ral-Wanranselaer also passed the river, for the purpose of fortifying a camp; but perceiving that the men on the opposite side embarked but slowly, he returned to expedite them. But what was his astonishment, on reaching the American side, when he found that they positively refused to embark! More than 1,200 men under arms were drawn up on the bank, where they remained idle spectators of the scene, and neither commands nor entreaties could prevail on them to move The Americans were finally defeated, with a loss of nearly 200 killed and wounded, and 900 prisoners, among whom was their commander, general Wadsworth. Shortly after the unfortunate battle of Queenstown, general Vanranselaer resigned his command, which devolved on brigadier-general Smith. The new commander immediately announced his intention of retrieving the honour of the American arms, by another attack upon Canada. The necessary preparations having been made, on the 27th of November above 4,500 volunteers were ready to embark; but the advanced guard having been vigorously opposed on their landing, and the main body not coming to their support, they were obliged to return, and the attempt was for that time abandoned. A few days afterwards, the whole body, with the exception of about 200 men, embarked at four o’clock in the morning, with every hope of success. . Nothing was wanting but the word to move, when, after some delay, orders were suddenly given for the troops to be re-landed, as the invasion of Canada was relinquished for that season. One universal expression of indignation burst forth; the ...]." of the militia threw down their arms, and returned to their homes, and those who remained threatened the life of the general.—From the declaration of war to this period, the Americans had suffered the effects of total want of experience, and insubordination; and in nothing more than in their different attempts against Canada. This last affair had a most unfavourable aspect, both at home and abroad. It is now time to revert to the northern army, for which few troops had been collected before late in the autumn; it being confidently calculated that the upper part of Canada would fall an easy conquest to the northwestern and center armies. But the unexpected surrender of Hull, produced a total change in the situation of affairs, and was the cause that nothing of importance was attempted by the army of the north. Skirmishes, however, were frequent, evon during the winter, and incursions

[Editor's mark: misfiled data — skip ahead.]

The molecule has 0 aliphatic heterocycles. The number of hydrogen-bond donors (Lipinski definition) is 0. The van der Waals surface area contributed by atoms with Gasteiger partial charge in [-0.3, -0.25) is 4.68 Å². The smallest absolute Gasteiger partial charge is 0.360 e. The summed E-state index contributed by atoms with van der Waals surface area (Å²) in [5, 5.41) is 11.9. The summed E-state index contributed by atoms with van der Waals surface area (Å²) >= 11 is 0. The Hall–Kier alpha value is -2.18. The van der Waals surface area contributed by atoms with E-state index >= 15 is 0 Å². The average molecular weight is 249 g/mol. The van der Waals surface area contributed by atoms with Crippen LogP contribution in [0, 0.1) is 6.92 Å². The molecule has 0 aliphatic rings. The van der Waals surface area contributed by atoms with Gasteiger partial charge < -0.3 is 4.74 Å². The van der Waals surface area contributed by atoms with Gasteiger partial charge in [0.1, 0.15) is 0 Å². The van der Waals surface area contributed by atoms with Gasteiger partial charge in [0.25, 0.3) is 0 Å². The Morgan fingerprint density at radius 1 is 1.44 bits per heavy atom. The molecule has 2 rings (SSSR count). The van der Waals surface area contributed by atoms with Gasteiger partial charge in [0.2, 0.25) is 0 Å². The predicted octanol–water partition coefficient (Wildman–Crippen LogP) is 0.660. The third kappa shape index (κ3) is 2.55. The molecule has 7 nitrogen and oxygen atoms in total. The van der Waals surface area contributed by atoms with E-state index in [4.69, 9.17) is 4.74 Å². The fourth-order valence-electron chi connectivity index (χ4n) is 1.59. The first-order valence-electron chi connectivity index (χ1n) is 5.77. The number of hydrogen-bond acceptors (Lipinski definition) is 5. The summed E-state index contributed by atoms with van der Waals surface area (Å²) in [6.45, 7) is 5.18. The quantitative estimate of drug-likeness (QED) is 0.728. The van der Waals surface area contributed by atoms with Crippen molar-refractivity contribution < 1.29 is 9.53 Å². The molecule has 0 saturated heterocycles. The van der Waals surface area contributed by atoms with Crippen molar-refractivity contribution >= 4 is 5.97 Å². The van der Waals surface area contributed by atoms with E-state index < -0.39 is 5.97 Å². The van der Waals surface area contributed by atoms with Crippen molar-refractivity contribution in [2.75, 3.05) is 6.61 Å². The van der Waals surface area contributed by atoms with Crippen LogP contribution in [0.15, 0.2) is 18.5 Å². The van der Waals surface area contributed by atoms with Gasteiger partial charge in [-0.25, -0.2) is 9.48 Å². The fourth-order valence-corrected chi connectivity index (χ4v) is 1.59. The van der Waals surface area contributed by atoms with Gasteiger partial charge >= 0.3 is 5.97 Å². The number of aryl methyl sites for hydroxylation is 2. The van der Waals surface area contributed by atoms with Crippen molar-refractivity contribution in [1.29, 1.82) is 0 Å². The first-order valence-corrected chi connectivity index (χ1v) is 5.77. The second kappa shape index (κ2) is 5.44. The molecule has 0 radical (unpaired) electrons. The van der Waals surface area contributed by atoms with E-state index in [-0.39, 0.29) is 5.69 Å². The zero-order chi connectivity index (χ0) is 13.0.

made both by the Americans and the British ; but nothing of consequence was achieved on either side. A new scene of warfare was now to be opened on those vast inland seas, already described, page 29; and for the first time their waves were to be lighted up with all the sublimity of naval combat. Commodore Chauncey had fitted up several vessels of war on lake Ontario, and having , received notice that the British fleet had sailed down the lake, for the purpose of bringing up reinforcements to fort George, he determined to intercept them. On the 8th of November, his squadron deseried one of the enemy's ships, the Royal George, of 26 guns, who made her escape into Kingston, where she was so well protected by the batteries, that the Americans were obliged to haul off, with considerable loss. They afterwards captured two schooners, one of which had on board 12,000 dollars in specie, and all the baggage of general Brock, with eaptain Brock, the general's brother. Soon after this, winter set in and put an end to any further naval operations for the season. Congress again assembled in the beginning of November, at a time when party spirit raged throughout the country. Their attention was first directed towards raising an additional force; the inefficacy of mere militia, under no discipline, having been sufficiently seen. But there was no mode of remedying the evil, as regular soldiers, for the reasons already given, could not be procured in sufficient numbers. The navy, therefore, attracted much attention, great unanimity prevailing on this subject; and it was resolved to foster and encourage it, as the best reliance of the country. A war now threatened in another quarter, which occasioned considerable anxiety; the celebrated Indian chief, Tecumsech, had the year before visited all the tribes in the southern states, and, by his powerful eloquence, raised a most unfriendly spirit among those people towards the white inhabitants. Georgia and Tennessee being in the greatest danger, the militia of these states were accordingly held in readiness, and in the spring, general Jackson, at the head of 2,000 men, marched through the Indian country to Natchez, a distance of 500 miles; but finding every thing quiet, returned soon after. Many skirmishes, however, afterwards took place in Georgia, which induced government to assign the defence of the southern frontier to general Pinckney. o Congress had not been long in session, when the publie feelings were once more excited by the news of another naval victory. This was the capture of the British frigate dava, of 46 guns, by the Constitution, of 50 guns, commodore Bainbridge. The action took place on the 29th of December, 1812, off the coast of South America, and was fought with the most determined valour. The Java had twenty-two men killed, and 102 wounded ; among the former was the gallant eaptain Lambert. The Constitution had nine men killed, and twenty-five wounded. On the day after the engagement, the prize was found in such a state as to render it impossible to bring her in, she was therefore blown up, with every thing on board, except the prisoners baggage. ‘In the midst of these affairs, news of fresh disasters to the westward, accompanied by most afflicting circumstanees, tended effectually to damp the public joy for the seeond victory of the Constitution. General Harrison whose object was the re-capture of Detroit, had fixed his head quarters at Franklinton, in the state of Ohio; meanwhile general Winchester continued at fort Defiance, with about 800 volunteers, belonging to the first families in Kentucky. The inhabitants of Frenchtown, twenty-six miles from Detroit, fearing a visit from the British and !ndians, particularly the latter, had solicited general Winchester for assistance. Aeeordingly, on the 17th of January, 1813, he detached a body of men, under colonels Lewis and AHen, for their protection. On arriving at Presque Isle, they learned that the enemy's advanee had taken possession of Frenchtown ; they immediately resolvedito-march forward and drive them out: this they effected, with the loss of twelve killed and fifty-five wounded. On the 20th, they were joined by general Winehester, and with this addition, the whole force amounted to 750 men. :0m the morning of the 22d, they were attacked by the British under eolonel Proctor, and a karge body of Indians, eommanded by the chiefs Round-head and 'Splitlog. After a most sanguinary conflict of six hours, during which their loss in killed and wounded-amounted to above 800, thirty-five officers and 500 men were obliged to surfeuder prisoners of war. The loss of the British was twentyfour killed, and 158 wounded. Searcely had the Americans surrendered, when the ferocious Indians commenced butchering them in eold blood, in defiance of the entreaties of the British officers; many of whom exerted themselves in behalf of the unfortunate prisoners. The remains of this ill-fated little army was to have been marched to Malden, but small was the number that ever reached the British fort. The greater part of them had been earried